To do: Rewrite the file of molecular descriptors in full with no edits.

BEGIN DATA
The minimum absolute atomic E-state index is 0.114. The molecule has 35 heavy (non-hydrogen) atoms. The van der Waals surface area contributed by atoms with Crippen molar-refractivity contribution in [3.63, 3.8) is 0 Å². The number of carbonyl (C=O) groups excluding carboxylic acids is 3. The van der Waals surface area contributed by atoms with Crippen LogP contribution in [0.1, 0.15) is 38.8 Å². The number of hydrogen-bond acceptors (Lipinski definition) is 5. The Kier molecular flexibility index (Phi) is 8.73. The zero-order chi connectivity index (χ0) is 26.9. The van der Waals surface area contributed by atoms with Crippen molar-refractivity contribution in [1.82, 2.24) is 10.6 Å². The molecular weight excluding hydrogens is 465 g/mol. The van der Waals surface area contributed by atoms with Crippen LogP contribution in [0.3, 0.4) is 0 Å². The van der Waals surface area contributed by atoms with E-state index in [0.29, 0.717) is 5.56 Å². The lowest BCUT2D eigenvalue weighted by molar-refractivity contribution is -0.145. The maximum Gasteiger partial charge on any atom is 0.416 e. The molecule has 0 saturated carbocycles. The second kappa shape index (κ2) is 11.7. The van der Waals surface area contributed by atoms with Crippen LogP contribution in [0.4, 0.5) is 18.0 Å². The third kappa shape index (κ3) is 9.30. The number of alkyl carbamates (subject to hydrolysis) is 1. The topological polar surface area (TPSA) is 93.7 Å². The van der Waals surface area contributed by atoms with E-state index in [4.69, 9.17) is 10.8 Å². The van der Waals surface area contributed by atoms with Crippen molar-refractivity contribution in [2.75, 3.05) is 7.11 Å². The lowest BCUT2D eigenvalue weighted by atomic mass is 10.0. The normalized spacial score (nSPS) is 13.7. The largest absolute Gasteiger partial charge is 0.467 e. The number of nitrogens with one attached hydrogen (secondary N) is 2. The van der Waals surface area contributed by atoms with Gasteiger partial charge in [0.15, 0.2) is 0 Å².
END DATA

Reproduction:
The minimum absolute atomic E-state index is 0.114. The molecule has 35 heavy (non-hydrogen) atoms. The van der Waals surface area contributed by atoms with Crippen molar-refractivity contribution in [3.63, 3.8) is 0 Å². The number of carbonyl (C=O) groups excluding carboxylic acids is 3. The van der Waals surface area contributed by atoms with Crippen LogP contribution in [0.1, 0.15) is 38.8 Å². The number of hydrogen-bond acceptors (Lipinski definition) is 5. The Kier molecular flexibility index (Phi) is 8.73. The zero-order chi connectivity index (χ0) is 26.9. The van der Waals surface area contributed by atoms with Crippen molar-refractivity contribution in [1.82, 2.24) is 10.6 Å². The molecular weight excluding hydrogens is 465 g/mol. The van der Waals surface area contributed by atoms with Crippen LogP contribution in [0.3, 0.4) is 0 Å². The van der Waals surface area contributed by atoms with E-state index in [0.29, 0.717) is 5.56 Å². The lowest BCUT2D eigenvalue weighted by molar-refractivity contribution is -0.145. The maximum Gasteiger partial charge on any atom is 0.416 e. The molecule has 0 saturated carbocycles. The second kappa shape index (κ2) is 11.7. The van der Waals surface area contributed by atoms with Crippen LogP contribution in [0.4, 0.5) is 18.0 Å². The third kappa shape index (κ3) is 9.30. The number of alkyl carbamates (subject to hydrolysis) is 1. The topological polar surface area (TPSA) is 93.7 Å². The van der Waals surface area contributed by atoms with E-state index in [4.69, 9.17) is 10.8 Å². The van der Waals surface area contributed by atoms with Crippen molar-refractivity contribution in [2.75, 3.05) is 7.11 Å². The lowest BCUT2D eigenvalue weighted by atomic mass is 10.0. The normalized spacial score (nSPS) is 13.7. The largest absolute Gasteiger partial charge is 0.467 e. The number of nitrogens with one attached hydrogen (secondary N) is 2. The van der Waals surface area contributed by atoms with Gasteiger partial charge in [0.15, 0.2) is 0 Å².